What Microsoft users in business care deeply about—-a system architecture that supports efforts to get their work done efficiently; a work-centric menu to quickly access projects rather than weather readings and movie trailers; and an architecture that helps protect their identity and information. Small wonder that Microsoft is talking up the security feature of its next-generation Windows 10 operating system. Its security measures are impressive in delivering two-factor authentication and other safeguards against malware and data theft.
The posting from Jim Alkove, leader, Windows enterprise program management team, stated that Windows 10 security "represents the destination in our journey to eliminate the use of single-factor identity options like passwords. We believe this solution brings identity protection to a new level as it takes multi-factor security which today is limited to solutions such as smartcards and builds it right into the operating system and device itself." Announcements about the security side of Windows 10 were also posted in the company's corporate blog, The Fire Hose. The news via The Fire Hose is that the latest preview release has nearly everything in place to move away from single-factor authentication options such as passwords. Once enrolled, devices themselves become one of two factors that are required for authentication. The second factor will be a PIN or biometric, such as fingerprint.
"From a security standpoint, this means that an attacker would need to have a user's physical device – in addition to the means to use the user's credential – which would require access to the users PIN or biometric information," said Alkove. Smartphones can be used as a mobile credential. Alkove said, "Users will be able to enroll each of their devices with these new credentials, or they can enroll a single device, such as a mobile phone, which will effectively become their mobile credential. It will enable them to sign-in into all of their PCs, networks, and web services as long as their mobile phone is nearby. In this case, the phone, using Bluetooth or Wi-Fi communication, will behave like a remote smartcard and it will offer two factor authentication for both local sign-in and remote access."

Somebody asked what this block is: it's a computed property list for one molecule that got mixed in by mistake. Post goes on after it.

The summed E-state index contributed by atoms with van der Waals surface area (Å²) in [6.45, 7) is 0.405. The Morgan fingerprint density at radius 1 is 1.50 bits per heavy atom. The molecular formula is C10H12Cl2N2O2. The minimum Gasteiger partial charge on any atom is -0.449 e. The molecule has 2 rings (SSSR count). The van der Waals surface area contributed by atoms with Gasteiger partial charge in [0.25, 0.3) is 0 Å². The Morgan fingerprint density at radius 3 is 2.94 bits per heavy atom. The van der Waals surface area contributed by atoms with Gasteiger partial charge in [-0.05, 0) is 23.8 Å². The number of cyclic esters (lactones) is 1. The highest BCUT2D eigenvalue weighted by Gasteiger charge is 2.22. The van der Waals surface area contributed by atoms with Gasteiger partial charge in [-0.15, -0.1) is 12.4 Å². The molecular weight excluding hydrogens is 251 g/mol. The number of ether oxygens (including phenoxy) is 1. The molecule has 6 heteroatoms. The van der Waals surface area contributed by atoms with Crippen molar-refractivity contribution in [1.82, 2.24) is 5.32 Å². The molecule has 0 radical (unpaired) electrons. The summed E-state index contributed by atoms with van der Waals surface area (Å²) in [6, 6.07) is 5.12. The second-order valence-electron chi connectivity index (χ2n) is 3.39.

As for malware, the Fire Hose blog notice said a range of options has been included to help businesses protect against common causes of malware infection. What's more, said the blog, Windows 10 "renders phishing attacks for identities almost completely ineffective."
Alkove noted that cyber-attacks on businesses are not only wide-reaching but increasingly high-profile and successful in execution. "In a couple of recent cases, hackers infiltrated Fortune 500 companies using stolen usernames and passwords which gave them access to point of sale systems and the credit card data being processed with them. The attacks resulted in the theft of millions of credit card numbers which quickly ended up in the black market." Windows 10's architects clearly felt they had to mean business: security features include automatic encryption of corporate apps, data, email, website content and other sensitive information. Windows 10 provides organizations with the ability to lock down devices, said Alkove. "Because malware is often inadvertently installed onto devices by users, Windows 10 addresses this threat by only allowing trusted apps, meaning apps that are signed using a Microsoft provided signing service, to be run on specially configured devices." He said organizations will have the flexibility to choose what apps are trustworthy – "just apps that are signed by themselves, specially signed apps from ISVs, apps from the Windows Store, or all of the above."
More information: — blogs.microsoft.com/firehose/2 … d-security-measures/
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